However, to directly engage this function creates feelings of insecurity and distress. One reason why the vulnerable function is so difficult to engage is because three other conscious functions come before it, making this one the most difficult to comprehend. Often an alternative approach may be found from the view of the mobilizing function. Because of the psychological disincentives to using the vulnerable function, people usually try to ignore information related to it, and in extreme cases do so even in situations where it is most relevant. Even with a theoretical understanding of how this element works, it is difficult to turn it into practical norms of behavior. One can "develop" the vulnerable function by recognizing that it is actually important in certain real-life circumstances. Even if the subject recognizes this, he will still usually try to avoid taking responsibility for it himself, or develop a minimalist or non-traditional approach (possibly using other functions) that is enough to satisfy one's own needs. The presence of a dual usually dissolves any concern there might be about how to approach matters of the vulnerable function.

  • A type with Fe PoLR does not see the point of activities revolving around excessive displays of emotion or behavior that does not reach a concrete or tangible outcome. They would rather keep conversations serious and to the point, for he/she is overwhelmed by such emotional expression, making it quite difficult to express themselves. In social interactions they will make a serious effort to reduce their level of emotive expressiveness such as being too joyful or sad, believing that showing these signs will make them vulnerable to be influenced by others. They don't hold quite a high standard for how people as a group feel about something (even if outnumbered by many when making a personal decision), and instead value situations where they can speak their own subjective opinions and feelings freely.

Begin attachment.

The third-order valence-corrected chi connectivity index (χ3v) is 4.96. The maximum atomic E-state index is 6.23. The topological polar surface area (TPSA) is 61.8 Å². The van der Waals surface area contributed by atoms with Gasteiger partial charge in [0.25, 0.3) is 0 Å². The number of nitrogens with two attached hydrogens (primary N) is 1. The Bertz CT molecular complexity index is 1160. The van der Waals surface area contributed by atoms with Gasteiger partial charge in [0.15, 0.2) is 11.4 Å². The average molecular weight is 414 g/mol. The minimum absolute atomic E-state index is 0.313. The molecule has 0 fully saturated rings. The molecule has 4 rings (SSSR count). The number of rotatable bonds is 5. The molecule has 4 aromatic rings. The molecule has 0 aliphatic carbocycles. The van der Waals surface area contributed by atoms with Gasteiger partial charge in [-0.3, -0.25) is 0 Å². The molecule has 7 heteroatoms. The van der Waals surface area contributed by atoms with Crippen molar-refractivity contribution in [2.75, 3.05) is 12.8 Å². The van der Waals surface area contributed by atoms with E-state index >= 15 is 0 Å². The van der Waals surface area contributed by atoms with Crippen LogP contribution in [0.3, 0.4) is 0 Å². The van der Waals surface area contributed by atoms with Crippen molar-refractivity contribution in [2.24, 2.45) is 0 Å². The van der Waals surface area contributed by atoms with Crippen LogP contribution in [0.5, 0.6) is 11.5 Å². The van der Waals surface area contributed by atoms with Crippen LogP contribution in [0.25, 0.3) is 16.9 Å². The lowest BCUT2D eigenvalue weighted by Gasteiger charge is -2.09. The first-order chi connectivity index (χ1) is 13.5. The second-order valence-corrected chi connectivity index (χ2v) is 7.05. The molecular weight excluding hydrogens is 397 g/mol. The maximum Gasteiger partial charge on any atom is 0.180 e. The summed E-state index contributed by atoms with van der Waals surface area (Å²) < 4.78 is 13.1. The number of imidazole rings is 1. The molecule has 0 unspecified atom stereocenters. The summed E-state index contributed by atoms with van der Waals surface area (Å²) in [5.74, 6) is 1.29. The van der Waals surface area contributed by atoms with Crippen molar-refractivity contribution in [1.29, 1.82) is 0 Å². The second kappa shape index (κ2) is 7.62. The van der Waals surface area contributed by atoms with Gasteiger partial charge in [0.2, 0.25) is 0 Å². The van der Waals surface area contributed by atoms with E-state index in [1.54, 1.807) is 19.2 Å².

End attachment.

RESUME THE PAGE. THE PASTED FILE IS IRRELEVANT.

• A type with Ne PoLR has a difficult time understanding ideas that seem new or novel, especially when it has no tangible effect on their lives. Leaving little to chance, they are able to plan out their lives for years ahead of time. This results in difficulties handling unexpected problems in their lives that put a halt on their usual pursuits, and they tend to fear all the possible "what-if's" when those problems prevent them from seeing a clear future. When unsure about something, these types can either avoid making any changes at all or making too quick and reckless of a decision, either of which resulting in missed opportunities. *
  • A type with Si PoLR has little patience for sitting back and focusing on how they can physically better themselves in the moment, especially if they are involved in what they view as a very important matter. They would much rather try to act on their long-term priorities instead of their physical comfort, resulting in problems such as an inability to be aware or care about present realities, failure to realize the physical or mental strains they are placing on themselves, and being generally unable to relax and take the focus off of their long-term pursuits.
  • A type with Te PoLR tends to reject facts given from a source which they are personally unfamiliar with, firmly believing they can make their own decisions that are solely based on their own perspective and reasoning about it. They will tend to become defensive when questioned about their rationale or efficiency, pointing out that there is no such thing as objective "fact". Also, these types experience a significant level of stress in tending to day-to-day must do's and responsibilities in life (like routine maintenance or working productively), manifesting itself as a general laziness or hyper-diligence.
Romance Styles
Model A
Information Elements
Intertype Relationships